President Barack Obama recently proposed an increase in the limit of loans to the nation's smaller businesses under the Small Business Administration's (SBA's) 7(a) program.
The 7(a) program, the SBA's most popular, currently has a loan maximum of $2 million, which Obama suggested should be raised to $5 million. Additionally, the President also proposed increasing the size of SBA's less prevalent 504 loan from $2 million to $5 million for standard borrowers, which would support a total project of $12.5 million, and from $4 million to $5.5 million for manufacturers, which would support a total project of $13.75 million.
The SBA's Microloan program would also get a boost under the President's proposal as well, bumping the maximum from $35,000 to $50,000.
Obama's proposal was quickly picked up in the form of legislation, proposed by Senate Committee on Small Business and Entrepreneurship Chair Mary Landrieu (D-LA). "As Chair of the Senate Small Business Committee, I have held several hearings, roundtables and other events and have heard from lenders and small business owners that the current loan limits do not adequately meet their needs," said Landrieu. "That is why today I am introducing legislation to raise the limits on small business loans to as high as $5.5 million. Coupled with lower-cost capital available to community lenders, these higher loan limits will spur small business growth and aid in our nation's continued economic recovery."
The size of the increases proposed by the Obama administration were identical to those proposed in legislation earlier by Landrieu's republican counterpart on the Senate Small Business Committee, Olympia Snowe (R-ME). "These actions will help satisfy the capital needs of small businesses looking to start or expand their operations," she said. "They were good ideas when I introduced them nearly a year ago, they were good ideas when I reintroduced them in August, and I am pleased that others, including the President, are on board with these critical initiatives."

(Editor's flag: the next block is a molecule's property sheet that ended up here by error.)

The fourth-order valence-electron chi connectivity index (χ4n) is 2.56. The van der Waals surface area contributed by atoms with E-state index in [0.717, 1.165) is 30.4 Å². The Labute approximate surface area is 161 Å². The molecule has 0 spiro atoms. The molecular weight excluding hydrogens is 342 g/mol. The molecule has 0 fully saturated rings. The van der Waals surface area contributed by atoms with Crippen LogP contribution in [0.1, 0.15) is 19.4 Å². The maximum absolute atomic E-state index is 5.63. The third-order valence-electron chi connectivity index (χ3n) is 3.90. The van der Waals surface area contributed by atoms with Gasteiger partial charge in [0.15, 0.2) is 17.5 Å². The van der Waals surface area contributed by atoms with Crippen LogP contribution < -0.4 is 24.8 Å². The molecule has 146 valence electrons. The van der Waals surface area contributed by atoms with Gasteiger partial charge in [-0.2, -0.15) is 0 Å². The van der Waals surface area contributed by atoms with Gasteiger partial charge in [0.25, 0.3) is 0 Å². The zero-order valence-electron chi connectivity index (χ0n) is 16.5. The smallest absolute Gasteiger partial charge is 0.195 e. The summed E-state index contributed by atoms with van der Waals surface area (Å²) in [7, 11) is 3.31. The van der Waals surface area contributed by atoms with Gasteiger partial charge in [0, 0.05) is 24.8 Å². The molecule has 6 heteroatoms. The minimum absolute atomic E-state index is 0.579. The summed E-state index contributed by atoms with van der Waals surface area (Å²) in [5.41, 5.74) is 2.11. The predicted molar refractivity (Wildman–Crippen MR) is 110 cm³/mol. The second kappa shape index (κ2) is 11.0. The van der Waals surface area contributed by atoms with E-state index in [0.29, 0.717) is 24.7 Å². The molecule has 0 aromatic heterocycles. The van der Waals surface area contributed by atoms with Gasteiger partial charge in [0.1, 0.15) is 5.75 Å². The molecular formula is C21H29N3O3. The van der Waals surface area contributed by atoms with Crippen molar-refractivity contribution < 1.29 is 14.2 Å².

Many other parties have advocated an increase in the SBA's loan limits, including representatives from groups of manufacturers in a recent Senate hearing on restoring credit to their sector. The SBA itself pledged its commitment to increasing their loan limits and also to separate proposals by Obama to encourage banks to increase lending to the small business sector. "The President also announced additional support from the Treasury Department for smaller community lenders that are committed to increasing their lending to small businesses," said SBA Administration Karen Mills. "[U.S. Treasury] Secretary [Timothy]Geithner and I will host a conference on small business lending with Members of Congress, regulators, lenders and the small business community. The conference will discuss additional efforts that can be taken to provide small businesses with access to credit. These steps, coupled with SBA's ongoing efforts, will help small businesses grow and create jobs throughout America."
Jacob Barron, NACM staff writer. Follow us on Twitter at http://twitter.com/NACM_National.